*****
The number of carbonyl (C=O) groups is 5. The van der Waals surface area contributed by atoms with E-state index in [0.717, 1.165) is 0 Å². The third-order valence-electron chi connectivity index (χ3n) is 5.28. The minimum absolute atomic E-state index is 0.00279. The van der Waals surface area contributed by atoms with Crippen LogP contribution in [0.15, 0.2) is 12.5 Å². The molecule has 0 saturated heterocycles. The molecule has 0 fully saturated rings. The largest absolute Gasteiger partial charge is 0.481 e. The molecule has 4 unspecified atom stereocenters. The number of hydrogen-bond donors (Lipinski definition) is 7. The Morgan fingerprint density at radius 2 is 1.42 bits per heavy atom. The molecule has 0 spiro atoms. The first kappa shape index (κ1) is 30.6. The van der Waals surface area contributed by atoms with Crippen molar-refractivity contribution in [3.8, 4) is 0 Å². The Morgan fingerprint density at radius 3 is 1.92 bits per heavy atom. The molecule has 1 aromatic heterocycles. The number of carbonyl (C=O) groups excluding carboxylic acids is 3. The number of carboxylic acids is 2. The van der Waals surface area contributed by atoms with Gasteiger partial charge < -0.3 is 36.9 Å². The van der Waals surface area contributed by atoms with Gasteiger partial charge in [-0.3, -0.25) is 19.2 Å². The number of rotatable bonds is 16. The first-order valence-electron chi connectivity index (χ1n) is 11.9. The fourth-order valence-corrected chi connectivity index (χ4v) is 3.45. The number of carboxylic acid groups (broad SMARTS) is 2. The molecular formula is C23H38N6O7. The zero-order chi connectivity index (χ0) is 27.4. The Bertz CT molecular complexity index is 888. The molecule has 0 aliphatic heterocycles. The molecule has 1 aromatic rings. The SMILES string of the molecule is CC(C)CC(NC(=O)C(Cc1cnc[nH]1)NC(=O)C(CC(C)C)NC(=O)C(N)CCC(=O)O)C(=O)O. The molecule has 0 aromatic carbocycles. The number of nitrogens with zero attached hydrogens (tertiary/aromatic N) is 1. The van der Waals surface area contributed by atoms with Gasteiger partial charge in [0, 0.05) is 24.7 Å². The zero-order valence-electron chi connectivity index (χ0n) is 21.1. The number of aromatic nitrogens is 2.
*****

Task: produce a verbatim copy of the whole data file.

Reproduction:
The number of carbonyl (C=O) groups is 5. The van der Waals surface area contributed by atoms with E-state index in [0.717, 1.165) is 0 Å². The third-order valence-electron chi connectivity index (χ3n) is 5.28. The minimum absolute atomic E-state index is 0.00279. The van der Waals surface area contributed by atoms with Crippen LogP contribution in [0.15, 0.2) is 12.5 Å². The molecule has 0 saturated heterocycles. The molecule has 0 fully saturated rings. The largest absolute Gasteiger partial charge is 0.481 e. The molecule has 4 unspecified atom stereocenters. The number of hydrogen-bond donors (Lipinski definition) is 7. The Morgan fingerprint density at radius 2 is 1.42 bits per heavy atom. The molecule has 0 spiro atoms. The first kappa shape index (κ1) is 30.6. The van der Waals surface area contributed by atoms with Crippen molar-refractivity contribution in [3.8, 4) is 0 Å². The Morgan fingerprint density at radius 3 is 1.92 bits per heavy atom. The molecule has 1 aromatic heterocycles. The number of carbonyl (C=O) groups excluding carboxylic acids is 3. The number of carboxylic acids is 2. The van der Waals surface area contributed by atoms with Gasteiger partial charge < -0.3 is 36.9 Å². The van der Waals surface area contributed by atoms with Gasteiger partial charge in [-0.3, -0.25) is 19.2 Å². The number of rotatable bonds is 16. The first-order valence-electron chi connectivity index (χ1n) is 11.9. The fourth-order valence-corrected chi connectivity index (χ4v) is 3.45. The number of carboxylic acid groups (broad SMARTS) is 2. The molecular formula is C23H38N6O7. The zero-order chi connectivity index (χ0) is 27.4. The Bertz CT molecular complexity index is 888. The molecule has 0 aliphatic heterocycles. The molecule has 1 aromatic rings. The SMILES string of the molecule is CC(C)CC(NC(=O)C(Cc1cnc[nH]1)NC(=O)C(CC(C)C)NC(=O)C(N)CCC(=O)O)C(=O)O. The molecule has 0 aromatic carbocycles. The number of nitrogens with zero attached hydrogens (tertiary/aromatic N) is 1. The van der Waals surface area contributed by atoms with Gasteiger partial charge in [0, 0.05) is 24.7 Å². The zero-order valence-electron chi connectivity index (χ0n) is 21.1. The number of aromatic nitrogens is 2.